Idaho elk and mule deer hunters had a fairly good season in 2021, according to statistics released this month by the Idaho Department of Fish and Game.

Hunters harvested roughly 20,400 elk and 101,245 deer last year—about 79,825 mule deer and 21,420 white-tailed deer—putting 2021 “relatively” on track with historic averages for mule deer and elk, but below-average for white-tailed deer, the department reported on April 4.

According to Fish and Game, 2021 marked the eighth-consecutive year in which elk harvest numbers eclipsed the 20,000 mark. While hunters brought home about 2,380 fewer elk in 2021 than they did in 2020, the department said, elk harvest numbers were still in line with Idaho’s historic 10-year average of around 20,800 elk.

“Overall, the numbers for Idaho elk are looking steady—and impressive,” Fish and Game stated. “Last year … [left] many wondering if the numbers will surpass the historic nine-year period of 20,000-plus elk harvested that began in 1988 … We shall find out in 2022.”

Fewer hunters took to the mountains and hills in search of elk last year—about 10,000 fewer than 2020’s roughly 99,000 elk hunters, Fish and Game reported. About 13.7% fewer out-of-state residents hunted elk in Idaho last year, too, compared to 2020.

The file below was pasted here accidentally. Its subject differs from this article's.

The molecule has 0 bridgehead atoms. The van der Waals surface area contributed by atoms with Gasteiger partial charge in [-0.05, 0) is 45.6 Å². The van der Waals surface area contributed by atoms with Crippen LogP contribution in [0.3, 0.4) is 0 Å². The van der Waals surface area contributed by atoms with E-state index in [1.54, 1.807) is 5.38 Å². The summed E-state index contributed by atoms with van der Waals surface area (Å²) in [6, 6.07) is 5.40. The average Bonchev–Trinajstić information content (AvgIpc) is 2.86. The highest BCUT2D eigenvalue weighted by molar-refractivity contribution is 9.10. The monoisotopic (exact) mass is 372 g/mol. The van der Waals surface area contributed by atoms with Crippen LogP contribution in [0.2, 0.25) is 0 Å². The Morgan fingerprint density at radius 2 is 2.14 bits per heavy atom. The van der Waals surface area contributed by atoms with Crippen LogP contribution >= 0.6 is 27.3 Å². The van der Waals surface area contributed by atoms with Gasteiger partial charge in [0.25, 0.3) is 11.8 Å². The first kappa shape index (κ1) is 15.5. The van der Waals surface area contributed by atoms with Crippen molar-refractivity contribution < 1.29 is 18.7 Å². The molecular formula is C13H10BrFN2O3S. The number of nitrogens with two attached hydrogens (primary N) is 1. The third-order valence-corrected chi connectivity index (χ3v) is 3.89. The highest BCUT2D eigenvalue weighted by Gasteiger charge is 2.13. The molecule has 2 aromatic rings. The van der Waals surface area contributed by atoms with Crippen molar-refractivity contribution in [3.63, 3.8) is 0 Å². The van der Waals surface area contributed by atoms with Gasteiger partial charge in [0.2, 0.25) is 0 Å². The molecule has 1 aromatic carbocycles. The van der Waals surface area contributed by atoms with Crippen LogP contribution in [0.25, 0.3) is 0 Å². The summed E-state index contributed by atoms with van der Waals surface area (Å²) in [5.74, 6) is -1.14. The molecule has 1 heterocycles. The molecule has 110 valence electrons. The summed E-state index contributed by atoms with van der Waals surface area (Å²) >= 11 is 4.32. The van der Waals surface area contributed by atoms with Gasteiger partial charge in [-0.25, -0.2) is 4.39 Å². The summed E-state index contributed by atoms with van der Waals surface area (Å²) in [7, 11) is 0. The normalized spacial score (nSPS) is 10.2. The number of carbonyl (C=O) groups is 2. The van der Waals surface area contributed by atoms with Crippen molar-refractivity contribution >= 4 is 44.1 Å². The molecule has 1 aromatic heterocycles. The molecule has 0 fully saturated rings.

“Overall, those fewer 2021 nonresident hunters were still 26.5% successful at taking an elk back to their home state last year,” the department stated.

Mule deer hunters find success

Last year was a big one for mule deer hunters, according to Fish and Game, with about 1,280 more mule deer harvested in 2021 compared to 2020. Mule deer hunters also achieved an overall success rate of 36% last year, notably higher than the 28% rate in 2020. The department also noted that about 10% fewer mule deer hunters ventured out in the field last year compared to 2020.

“The big story here is the amount of hunters versus the amount of mule deer harvested in 2021,” the department stated. “Roughly 36% of those hunters went home with a mule deer, which is significantly higher than years past.”

White-tailed deer harvest counts didn’t fare as well in 2021, though, with hunters harvesting about 3,430 fewer animals than in 2020. One culprit may have been the outbreak of epizootic hemorrhagic disease—a virus affecting white-tailed deer transmitted by tiny biting flies—that moved through the Clearwater region “like a freight train in a tumbleweed patch” last summer, Fish and Game stated.

Still, white-tailed deer harvest counts hit above the 20,000 mark in 2021, and “a lot of those bucks aren’t small, either,” the department added: “Needless to say, Idaho grows some pretty massive whitetail bucks.” 

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